Whilst the case for this painting being identified as Parrocchiani’s Hylas is extremely strong, Maria Cecilia Fabbri has recently (see Literature loc. cit.,) argued most convincingly that the classical figure represented is more correctly identified as Ganymede. Fabbri argues that in any case, Baldinucci, suppressed the correct title of Ganymede for the Parrocchiani painting (which she identifies as a work in the collection of Luigi Koelliker) thereby hoping to censure the obvious homoerotic qualities of the myth of a youth abducted for the pleasure of a God (this argument seems plausible except for the fact that the myth of Hylas, Hercules’s protégé, surely also has homoerotic overtones); Fabbri also suggests that Hylas is generally associated only with a vase while Ganymede has both vase and cup as dispenser of Ambrosia on Olympus, allowing her to identify both the Parrocchiani painting and the present work as Ganymede. The identity and historical importance  of Annibalda di Molara, have come to light through recent studies of  the Medici archives and other contemporary documents; his beauty was reknown and his success in Ferdinando II’s household notorious as he rose through the ranks to become the ‘cameriere segreto di Sua Altezza Serenissima’ and treasurer of the Grand Ducal chambers. On the Grand Duke’s death in 1670, however, for having given deep offence to Vittoria della Rovere, Molara was immediately stripped of his honours and privileges and forced to flee Florence permanently.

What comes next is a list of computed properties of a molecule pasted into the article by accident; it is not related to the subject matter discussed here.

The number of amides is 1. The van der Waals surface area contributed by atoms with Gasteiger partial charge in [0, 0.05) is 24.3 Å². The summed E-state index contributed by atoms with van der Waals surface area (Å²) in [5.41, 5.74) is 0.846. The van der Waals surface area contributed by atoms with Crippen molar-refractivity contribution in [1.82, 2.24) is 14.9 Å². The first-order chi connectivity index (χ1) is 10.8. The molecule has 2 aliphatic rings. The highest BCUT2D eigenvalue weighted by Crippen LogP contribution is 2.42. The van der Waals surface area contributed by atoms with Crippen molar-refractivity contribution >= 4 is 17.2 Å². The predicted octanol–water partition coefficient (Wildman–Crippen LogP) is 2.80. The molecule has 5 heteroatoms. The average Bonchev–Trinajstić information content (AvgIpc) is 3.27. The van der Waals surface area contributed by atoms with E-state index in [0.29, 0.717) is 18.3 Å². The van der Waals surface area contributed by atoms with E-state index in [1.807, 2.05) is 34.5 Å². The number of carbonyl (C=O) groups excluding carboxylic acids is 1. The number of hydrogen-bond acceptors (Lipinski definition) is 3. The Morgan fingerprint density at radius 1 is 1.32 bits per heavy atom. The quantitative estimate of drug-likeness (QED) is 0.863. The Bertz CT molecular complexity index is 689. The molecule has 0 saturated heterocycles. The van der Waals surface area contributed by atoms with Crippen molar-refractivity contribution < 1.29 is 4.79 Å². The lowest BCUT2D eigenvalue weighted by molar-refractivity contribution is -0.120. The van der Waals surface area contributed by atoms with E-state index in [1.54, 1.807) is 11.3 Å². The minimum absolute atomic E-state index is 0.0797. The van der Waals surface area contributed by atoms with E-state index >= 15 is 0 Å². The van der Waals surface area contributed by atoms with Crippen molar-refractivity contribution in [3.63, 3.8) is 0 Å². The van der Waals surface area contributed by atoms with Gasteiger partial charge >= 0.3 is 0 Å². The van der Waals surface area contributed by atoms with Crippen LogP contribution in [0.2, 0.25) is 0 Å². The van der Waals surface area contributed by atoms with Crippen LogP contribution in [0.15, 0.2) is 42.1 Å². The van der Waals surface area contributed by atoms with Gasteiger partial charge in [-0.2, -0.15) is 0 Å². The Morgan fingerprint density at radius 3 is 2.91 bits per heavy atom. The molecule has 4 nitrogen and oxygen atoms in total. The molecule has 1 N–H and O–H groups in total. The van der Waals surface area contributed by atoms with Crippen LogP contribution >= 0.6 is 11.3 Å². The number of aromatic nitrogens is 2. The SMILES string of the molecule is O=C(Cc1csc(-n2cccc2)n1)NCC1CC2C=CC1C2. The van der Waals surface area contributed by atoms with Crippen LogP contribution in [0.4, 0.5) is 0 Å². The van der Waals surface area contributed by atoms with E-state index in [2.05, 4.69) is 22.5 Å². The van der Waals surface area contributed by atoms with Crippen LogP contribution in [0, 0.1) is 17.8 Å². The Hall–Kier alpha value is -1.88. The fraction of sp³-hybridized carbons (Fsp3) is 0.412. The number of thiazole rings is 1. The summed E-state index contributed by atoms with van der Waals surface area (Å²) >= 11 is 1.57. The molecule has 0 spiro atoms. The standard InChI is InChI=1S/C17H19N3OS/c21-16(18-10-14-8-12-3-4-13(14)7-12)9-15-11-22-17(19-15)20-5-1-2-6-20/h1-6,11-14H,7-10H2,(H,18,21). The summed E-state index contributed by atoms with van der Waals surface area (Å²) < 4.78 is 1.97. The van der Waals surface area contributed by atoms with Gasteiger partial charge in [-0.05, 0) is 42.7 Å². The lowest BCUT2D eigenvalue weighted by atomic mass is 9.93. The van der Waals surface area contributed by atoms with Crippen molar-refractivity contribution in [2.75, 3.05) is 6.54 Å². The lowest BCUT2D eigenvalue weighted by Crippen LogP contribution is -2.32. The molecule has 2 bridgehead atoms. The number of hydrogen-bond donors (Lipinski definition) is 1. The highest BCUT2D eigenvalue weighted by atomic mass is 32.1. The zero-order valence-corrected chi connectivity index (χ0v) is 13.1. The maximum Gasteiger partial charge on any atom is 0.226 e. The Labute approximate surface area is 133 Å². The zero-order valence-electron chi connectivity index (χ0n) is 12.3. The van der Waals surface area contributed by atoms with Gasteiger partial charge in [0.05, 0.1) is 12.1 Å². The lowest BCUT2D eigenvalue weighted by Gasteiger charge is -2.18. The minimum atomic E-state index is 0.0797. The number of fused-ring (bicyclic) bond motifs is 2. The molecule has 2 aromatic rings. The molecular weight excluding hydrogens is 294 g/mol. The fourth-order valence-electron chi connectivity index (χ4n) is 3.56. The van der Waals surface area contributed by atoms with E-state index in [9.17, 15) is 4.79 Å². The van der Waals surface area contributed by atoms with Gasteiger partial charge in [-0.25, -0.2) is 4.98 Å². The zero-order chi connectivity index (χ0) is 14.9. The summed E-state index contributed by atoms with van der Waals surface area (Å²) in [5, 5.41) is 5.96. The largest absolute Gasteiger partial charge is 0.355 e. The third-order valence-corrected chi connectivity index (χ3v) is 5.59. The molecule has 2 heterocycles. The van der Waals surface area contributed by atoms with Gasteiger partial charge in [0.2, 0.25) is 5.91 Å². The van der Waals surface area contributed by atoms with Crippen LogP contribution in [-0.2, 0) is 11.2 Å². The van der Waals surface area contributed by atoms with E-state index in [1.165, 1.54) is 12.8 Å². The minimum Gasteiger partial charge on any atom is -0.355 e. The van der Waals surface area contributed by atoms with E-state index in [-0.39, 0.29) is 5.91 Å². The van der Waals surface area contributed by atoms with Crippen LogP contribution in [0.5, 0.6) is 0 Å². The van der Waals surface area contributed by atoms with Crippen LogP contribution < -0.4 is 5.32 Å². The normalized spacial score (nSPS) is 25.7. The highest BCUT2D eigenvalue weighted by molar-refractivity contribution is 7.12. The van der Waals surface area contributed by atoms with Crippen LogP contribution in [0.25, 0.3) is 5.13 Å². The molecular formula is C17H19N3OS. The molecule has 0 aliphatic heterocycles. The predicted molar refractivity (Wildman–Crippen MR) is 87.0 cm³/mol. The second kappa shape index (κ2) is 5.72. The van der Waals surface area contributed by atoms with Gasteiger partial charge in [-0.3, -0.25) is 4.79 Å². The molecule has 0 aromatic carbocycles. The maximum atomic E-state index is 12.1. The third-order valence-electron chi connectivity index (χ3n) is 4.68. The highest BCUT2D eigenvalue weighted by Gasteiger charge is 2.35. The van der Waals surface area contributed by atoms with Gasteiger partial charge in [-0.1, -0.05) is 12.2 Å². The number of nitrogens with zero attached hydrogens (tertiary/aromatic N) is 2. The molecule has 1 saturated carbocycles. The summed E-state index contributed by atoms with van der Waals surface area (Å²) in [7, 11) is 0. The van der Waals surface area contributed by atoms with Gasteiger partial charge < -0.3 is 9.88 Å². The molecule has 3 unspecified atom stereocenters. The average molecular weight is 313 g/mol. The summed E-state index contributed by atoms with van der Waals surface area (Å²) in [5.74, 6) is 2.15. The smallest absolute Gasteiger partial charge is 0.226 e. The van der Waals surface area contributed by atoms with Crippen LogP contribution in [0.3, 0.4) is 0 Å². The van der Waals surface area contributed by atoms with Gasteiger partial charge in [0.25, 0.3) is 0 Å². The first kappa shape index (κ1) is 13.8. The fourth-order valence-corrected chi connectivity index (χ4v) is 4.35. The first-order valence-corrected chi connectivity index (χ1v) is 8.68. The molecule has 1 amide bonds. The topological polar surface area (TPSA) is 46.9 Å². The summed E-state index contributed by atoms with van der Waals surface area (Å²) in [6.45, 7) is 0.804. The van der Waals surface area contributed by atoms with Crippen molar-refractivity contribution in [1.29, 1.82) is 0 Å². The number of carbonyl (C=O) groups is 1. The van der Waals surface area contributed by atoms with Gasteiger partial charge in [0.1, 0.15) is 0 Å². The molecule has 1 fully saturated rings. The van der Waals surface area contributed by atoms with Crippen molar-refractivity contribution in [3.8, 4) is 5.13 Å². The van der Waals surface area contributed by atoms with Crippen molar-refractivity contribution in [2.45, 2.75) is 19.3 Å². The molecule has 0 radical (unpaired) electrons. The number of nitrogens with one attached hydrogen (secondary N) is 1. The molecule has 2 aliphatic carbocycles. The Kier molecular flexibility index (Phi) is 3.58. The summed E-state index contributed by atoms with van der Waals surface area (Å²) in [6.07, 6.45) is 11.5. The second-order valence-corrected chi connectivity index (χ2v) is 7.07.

The fact that Baldinucci does not mention any such depiction of Ganymede or Hylas painted by Volterrano for Ferdinando II could again be an attempt by the biographer to suppress the scandalous evidence of the Grand Duke’s long homosexual love affair. Fabbri proposes that this painting can thereafter be identified as the Ganimede owned by one of Volterrano’s most enthusiastic patrons, the marchese Carlo di Ottavio Gerini (1616-1673) and that Gerini, more moved by the quality of the picture than concerned about the disgrace of the sitter, had offered to buy the work from the Medici family, thereby relieving them of the embarrassment of its presence in the Ducal collections. In his wills, Gerini asked his sons and heirs to present a painting of their choice as a sign of gratitude and courtesy to ‘Sig.r Ottavio XImenes’ his nephew. This said Ximenes then records in a receipt that he has received ‘un quadro di mano del Sig.r Baldassar d[etto] il Volterrano entrovi un Ganimede con suo ornament dorato. Ximenes committed suicide in 1677 and trace of the Ganymede is lost, unless the picture can be identified, as Fabbri suggests, with the Ganimede by Volterrano which Antonio Citerni, exhibits in the chiostro grande of Santissima Annunziata in 1706.